Many low-income Americans face challenges in the job market because of inadequate education and job skills, including almost three out of five low-income parents with a high school credential or less (Eyster, Callan, and Adams 2014). These people need additional education and training to help them gain better employment.
Low-income parents, however, face particular challenges enrolling in activities to improve their skills and education levels because of the lack of affordable, quality childcare (Adams, Spaulding, and Heller 2015). As a result, a lack of available childcare can be a major barrier for efforts to support improved employment prospects for low-wage and unemployed parents.
Local workforce development boards (LWDBs) set policies for and oversee a set of workforce programs and services funded under the Workforce Innovation and Opportunity Act (WIOA). As such, they are the front line for low-income parents who need education and training, and they can play a critical role in helping parents address childcare barriers. Yet relatively little is known about how LWDBs address childcare needs.
The first phase involved a survey of local workforce boards (Spaulding and Gebrekristos 2018). This report builds on that survey with findings from semi-structured phone interviews with administrators from five LWDBs that are actively supporting the childcare needs of the parent clients they serve. The sites we interviewed were Larimer County Economic and Workforce Development in Colorado, CareerSource of Broward County in Florida, Northern Indiana Workforce Board, Workforce Solutions of Central Texas, and North Central SkillSource in Washington. For the sake of brevity, these programs are referred to as Larimer County, Broward County, Northern Indiana, Central Texas, and North Central Washington in this report.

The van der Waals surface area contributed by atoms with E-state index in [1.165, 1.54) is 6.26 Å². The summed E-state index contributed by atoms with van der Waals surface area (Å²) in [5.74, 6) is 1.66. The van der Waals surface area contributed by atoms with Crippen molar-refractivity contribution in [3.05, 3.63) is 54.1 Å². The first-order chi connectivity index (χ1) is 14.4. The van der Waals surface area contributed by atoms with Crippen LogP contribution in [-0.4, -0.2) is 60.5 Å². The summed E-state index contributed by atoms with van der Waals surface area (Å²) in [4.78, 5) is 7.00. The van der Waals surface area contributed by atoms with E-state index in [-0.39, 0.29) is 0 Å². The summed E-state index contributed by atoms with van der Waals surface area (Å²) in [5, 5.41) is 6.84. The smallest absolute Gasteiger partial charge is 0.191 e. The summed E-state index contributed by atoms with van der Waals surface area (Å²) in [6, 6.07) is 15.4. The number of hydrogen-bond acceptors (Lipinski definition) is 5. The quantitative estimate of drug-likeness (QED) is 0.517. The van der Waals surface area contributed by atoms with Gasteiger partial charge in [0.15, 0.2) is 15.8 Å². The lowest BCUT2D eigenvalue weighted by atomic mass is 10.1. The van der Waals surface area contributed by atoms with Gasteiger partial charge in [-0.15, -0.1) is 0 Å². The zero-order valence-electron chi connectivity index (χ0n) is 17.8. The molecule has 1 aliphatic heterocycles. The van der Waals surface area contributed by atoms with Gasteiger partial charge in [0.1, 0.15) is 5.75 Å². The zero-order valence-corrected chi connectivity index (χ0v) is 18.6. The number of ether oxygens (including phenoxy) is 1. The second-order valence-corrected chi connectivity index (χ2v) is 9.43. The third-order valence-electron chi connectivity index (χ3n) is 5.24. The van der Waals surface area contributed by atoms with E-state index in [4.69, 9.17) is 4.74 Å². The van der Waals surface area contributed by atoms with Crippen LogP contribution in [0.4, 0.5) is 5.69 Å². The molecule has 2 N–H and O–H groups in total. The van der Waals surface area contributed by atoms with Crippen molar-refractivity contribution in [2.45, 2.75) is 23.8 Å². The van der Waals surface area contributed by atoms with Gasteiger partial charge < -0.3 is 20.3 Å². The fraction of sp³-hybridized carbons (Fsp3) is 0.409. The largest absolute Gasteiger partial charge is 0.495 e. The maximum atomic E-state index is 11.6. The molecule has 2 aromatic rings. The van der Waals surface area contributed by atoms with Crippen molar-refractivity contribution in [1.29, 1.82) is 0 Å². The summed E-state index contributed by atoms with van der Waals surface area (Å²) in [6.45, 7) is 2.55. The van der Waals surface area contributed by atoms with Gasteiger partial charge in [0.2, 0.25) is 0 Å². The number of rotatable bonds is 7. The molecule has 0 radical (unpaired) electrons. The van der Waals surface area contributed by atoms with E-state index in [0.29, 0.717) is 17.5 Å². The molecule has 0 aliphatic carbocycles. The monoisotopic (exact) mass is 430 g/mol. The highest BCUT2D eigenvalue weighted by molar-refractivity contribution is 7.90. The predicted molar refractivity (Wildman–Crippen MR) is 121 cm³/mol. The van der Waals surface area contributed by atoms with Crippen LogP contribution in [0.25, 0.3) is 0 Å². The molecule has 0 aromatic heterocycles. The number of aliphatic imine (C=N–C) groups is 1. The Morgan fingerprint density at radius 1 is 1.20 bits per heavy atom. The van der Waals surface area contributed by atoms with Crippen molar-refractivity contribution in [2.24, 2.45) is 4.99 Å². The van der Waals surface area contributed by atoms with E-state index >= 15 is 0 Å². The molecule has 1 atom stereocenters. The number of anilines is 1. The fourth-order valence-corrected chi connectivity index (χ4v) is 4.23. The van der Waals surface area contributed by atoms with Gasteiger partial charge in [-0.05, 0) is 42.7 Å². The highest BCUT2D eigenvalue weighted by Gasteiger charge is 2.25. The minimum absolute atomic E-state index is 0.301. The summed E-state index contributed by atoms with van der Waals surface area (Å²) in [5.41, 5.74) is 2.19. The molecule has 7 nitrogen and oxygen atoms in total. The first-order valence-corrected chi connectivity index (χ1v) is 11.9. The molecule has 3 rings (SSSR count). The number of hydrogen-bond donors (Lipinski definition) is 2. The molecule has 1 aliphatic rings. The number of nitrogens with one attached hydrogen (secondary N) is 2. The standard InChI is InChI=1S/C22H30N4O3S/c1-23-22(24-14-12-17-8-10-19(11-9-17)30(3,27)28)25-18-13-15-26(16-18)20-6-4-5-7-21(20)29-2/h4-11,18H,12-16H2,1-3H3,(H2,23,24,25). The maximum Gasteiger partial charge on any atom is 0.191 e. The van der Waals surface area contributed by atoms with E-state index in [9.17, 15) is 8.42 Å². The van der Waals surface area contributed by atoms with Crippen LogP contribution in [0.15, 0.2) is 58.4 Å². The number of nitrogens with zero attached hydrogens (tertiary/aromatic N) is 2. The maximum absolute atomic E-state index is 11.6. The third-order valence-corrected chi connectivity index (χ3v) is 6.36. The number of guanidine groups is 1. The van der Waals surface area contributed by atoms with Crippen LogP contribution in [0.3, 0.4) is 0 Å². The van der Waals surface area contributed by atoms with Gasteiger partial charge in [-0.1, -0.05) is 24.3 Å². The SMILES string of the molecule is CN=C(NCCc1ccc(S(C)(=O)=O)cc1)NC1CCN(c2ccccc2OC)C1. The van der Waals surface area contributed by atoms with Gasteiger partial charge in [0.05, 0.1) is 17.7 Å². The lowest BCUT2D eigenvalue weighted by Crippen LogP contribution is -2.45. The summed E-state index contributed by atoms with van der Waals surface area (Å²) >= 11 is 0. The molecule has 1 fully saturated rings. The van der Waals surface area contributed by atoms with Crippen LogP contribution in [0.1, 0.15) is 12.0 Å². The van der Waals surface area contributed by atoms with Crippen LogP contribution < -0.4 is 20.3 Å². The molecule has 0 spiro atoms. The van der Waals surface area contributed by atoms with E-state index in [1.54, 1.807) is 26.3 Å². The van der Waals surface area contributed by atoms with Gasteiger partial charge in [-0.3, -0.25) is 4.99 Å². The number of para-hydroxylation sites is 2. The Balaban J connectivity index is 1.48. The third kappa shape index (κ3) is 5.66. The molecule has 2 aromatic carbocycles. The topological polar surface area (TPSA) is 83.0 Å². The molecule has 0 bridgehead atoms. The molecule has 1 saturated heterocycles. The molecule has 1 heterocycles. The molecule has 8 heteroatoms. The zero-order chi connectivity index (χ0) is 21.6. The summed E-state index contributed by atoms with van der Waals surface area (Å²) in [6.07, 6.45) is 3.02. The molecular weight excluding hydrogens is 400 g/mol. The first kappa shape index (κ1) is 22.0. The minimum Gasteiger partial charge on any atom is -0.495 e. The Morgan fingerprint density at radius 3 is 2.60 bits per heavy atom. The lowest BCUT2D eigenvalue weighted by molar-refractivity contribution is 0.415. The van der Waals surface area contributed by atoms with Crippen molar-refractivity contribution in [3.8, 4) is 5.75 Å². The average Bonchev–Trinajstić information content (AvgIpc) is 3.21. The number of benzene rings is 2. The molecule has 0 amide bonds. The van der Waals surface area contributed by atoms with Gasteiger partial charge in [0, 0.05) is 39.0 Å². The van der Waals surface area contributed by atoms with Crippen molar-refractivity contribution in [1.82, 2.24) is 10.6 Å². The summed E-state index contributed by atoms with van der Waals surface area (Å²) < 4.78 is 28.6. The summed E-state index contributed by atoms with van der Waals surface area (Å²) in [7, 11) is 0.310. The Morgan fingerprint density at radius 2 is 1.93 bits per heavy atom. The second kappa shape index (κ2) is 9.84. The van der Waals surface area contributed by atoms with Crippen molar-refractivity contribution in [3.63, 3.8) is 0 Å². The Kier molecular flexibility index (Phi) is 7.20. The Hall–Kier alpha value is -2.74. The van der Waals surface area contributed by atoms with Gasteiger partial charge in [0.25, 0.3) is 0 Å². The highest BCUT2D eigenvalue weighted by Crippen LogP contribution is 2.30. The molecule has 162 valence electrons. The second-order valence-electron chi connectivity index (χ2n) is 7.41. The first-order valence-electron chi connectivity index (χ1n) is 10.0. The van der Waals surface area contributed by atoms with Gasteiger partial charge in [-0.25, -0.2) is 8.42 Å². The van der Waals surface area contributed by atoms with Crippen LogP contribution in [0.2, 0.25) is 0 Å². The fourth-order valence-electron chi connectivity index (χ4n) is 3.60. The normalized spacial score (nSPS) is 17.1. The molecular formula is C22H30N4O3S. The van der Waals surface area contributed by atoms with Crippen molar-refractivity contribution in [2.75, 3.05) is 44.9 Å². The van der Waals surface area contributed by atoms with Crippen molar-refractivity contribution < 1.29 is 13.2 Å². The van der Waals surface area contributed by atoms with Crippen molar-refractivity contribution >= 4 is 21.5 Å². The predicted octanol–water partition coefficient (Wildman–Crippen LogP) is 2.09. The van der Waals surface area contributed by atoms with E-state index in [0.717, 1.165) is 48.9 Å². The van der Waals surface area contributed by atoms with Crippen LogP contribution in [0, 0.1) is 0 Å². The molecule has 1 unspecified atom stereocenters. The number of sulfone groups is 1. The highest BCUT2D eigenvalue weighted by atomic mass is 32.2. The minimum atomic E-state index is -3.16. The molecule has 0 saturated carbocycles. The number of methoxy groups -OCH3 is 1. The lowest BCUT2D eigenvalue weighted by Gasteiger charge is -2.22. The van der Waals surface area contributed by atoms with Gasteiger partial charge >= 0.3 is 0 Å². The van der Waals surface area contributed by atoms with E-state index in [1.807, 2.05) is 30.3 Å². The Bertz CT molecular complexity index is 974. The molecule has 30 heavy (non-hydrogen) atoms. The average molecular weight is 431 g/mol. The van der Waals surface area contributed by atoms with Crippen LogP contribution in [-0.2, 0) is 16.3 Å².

The goal was to explore what these LWDBs do to address the childcare barriers faced by their clients to help other workforce boards interested in helping families facing childcare challenges.
Major Findings & Recommendations
Key insights into the role local workforce development boards (LWDBs) can play in meeting the childcare needs of their parent clients, and some of the challenges LWDBs face, include the following:
- Meeting the childcare needs of parent clients is central to LWDBs achieving their mission of helping clients overcome barriers to work, supporting their local workforce, and meeting the needs of employers.
- LWDBs can take steps to reduce childcare barriers for their clients by working with agencies administering Child Care and Development Block Grant (CCDBG) and Temporary Assistance for Needy Families (TANF) funds, actively seeking local partners, and using WIOA funds for supportive services to help address some childcare needs.
- Various LWDB administrative structures and approaches can support the childcare needs of parent clients. Some states build coordination and collaboration into their required approach for LWDBs at the state level, while other LWDBs take ownership of this issue at the local level.
Key findings of the core elements of administrative approaches include the following:
- Local leadership and vision is critical and can result in focused efforts for families in varied administrative contexts and using varied approaches.
- State leadership can be very helpful in facilitating the coordination of childcare and workforce development, but LWDBs can support the childcare needs of parents even in states that do not make this a priority.
- Partners play a central role in helping LWDBs meet the childcare needs of their parent clients, and LWDBs can identify and recruit a broad range of partners.
All five sites had a broad vision of the importance of childcare, understood the multi-faceted benefits of childcare across generations and how it fits their mission and discussed the role child care plays for employers and the economy. LWDBs can be strong allies in helping expand support for and awareness of the importance of childcare, to support not only work but the success of parents, families, the future workforce, and the economy.